BACKGROUND

A search engine enables a website visitor to search for an object or node of the website by using a search query, such as, a key word. The visitor inputs the search query at an appropriate location on the website, using the visitor's web browser on a work station computer. In response the search engine retrieves the object or node matching the query from a batch collection, and displays the object or node on a display device of the computer. The retrieved object or node is the equivalent of an object of the website having a URL, uniform resource locator, an address location for the object on the Internet.

The terminology, “object” refers to a valid active object of the website that is retrieved by using a search path provided by the website, for example, by executing a series of computer commands, such as, mouse clicks, on a series of hyperlinks that navigate to successive web pages, until reaching the object. Further, the terminology, “object” refers to an object that is in a batch collection assembled by a search engine. The terminology, “object” is interchangeable with the terminology “node.” Further, the terminology “node” connotes a Hypertext Markup Language node, HTML node, i.e. object, in a hierarchical navigation path of HTML relations, as well as an object at a hierarchical end of a navigation path, i.e. a leaf node. The leaf node can be an HTML object, or other formatted file, such as, *.PDF, *.DOC, *.PPT, . . . (*.*). The terminology, “navigation path,” refers to all HTML hierarchical relations, or links, connecting a node along the navigation path.

A search engine has a web crawler that searches through the web directories of a URL website and organizes the objects or nodes as data files in a database. The search engine assembles the database files into a batch collection. The search engine makes the batch collection searchable by search queries. The advantage is that a visitor to the website can quickly retrieve a desired object by using a search query, which saves the visitor from the task of having to conduct a trial and error search on the website itself to find the object.

Prior to the invention, a search engine assembled a batch collection of objects without including their navigation paths, or links. An object that was retrieved from the batch collection was displayed on the visitor's computer display without a navigation path that the visitor could follow to verify the object as an active object of a website. Thus, a retrieved object that was an inactive object could display obsolete or otherwise incorrect information.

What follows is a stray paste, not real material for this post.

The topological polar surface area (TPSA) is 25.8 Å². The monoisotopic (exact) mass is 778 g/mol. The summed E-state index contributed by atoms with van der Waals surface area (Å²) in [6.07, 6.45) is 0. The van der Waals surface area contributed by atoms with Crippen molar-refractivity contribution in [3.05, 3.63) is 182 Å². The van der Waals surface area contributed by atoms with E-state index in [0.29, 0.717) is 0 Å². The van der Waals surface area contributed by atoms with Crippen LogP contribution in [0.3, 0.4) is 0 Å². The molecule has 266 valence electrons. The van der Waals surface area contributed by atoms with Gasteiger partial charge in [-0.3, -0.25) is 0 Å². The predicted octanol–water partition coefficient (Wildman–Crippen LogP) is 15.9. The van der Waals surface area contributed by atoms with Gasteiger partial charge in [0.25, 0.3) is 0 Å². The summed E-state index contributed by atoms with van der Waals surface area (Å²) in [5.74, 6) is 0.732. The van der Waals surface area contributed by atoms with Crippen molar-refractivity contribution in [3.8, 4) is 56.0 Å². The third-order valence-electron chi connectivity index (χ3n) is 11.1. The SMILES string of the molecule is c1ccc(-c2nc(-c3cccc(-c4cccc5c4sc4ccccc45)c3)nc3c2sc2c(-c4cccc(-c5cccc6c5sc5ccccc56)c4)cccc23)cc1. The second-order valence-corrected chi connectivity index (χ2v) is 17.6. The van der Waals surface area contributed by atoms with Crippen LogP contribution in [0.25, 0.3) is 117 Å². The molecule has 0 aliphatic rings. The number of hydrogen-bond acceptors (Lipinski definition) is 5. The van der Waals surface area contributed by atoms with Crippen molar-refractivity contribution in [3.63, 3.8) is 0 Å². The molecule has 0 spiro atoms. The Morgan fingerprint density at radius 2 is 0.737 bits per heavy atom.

A valid active object is one that is included together with a starting node in a navigation path. A starting node is reachable by beginning with the home page. An inactive object is not reachable by conducting a search from the home page. Prior to the invention, a batch collection would contain an inactive object even when the equivalent inactive object was not retrievable by searching the website from the home page. Thus, a batch collection may have been assembled with one or more inactive objects, which are orphan files.

A search engine must be able to prevent retrieval of an orphan file that would provide a visitor with incorrect information. For example, an orphan file could show obsolete information or erroneous information pertaining to a product, or to a manufacturing drawing or to a manufacturing process, which the visitor would detrimentally rely upon.

Prior to the invention, a batch collection assembled by a search engine did not have the capability of identifying orphan files. Thus, an orphan file was capable of being retrieved from a batch collection assembled by a search engine, which could have provided a visitor with incorrect information. Further, orphan files could not be singled out as candidates for deletion from the data base.

U.S. Pat. No. 6,144,962 discloses a graph data base having files of URLs or objects, as nodes, and their links or navigation paths. The database files build node tree graphs, comprised of the nodes and their links or navigation paths that connect the nodes in a hierarchy. The graphs are mapped and are subjected to URL filtering features to find common website problems, such as links in need of repair and missing URLs.

FIG. 3A is a flow diagram of a process performed by the search engine disclosed by FIG. 1.

FIG. 3B is a flow diagram of another embodiment of a process performed by the search engine disclosed by FIG. 1.

DETAILED DESCRIPTION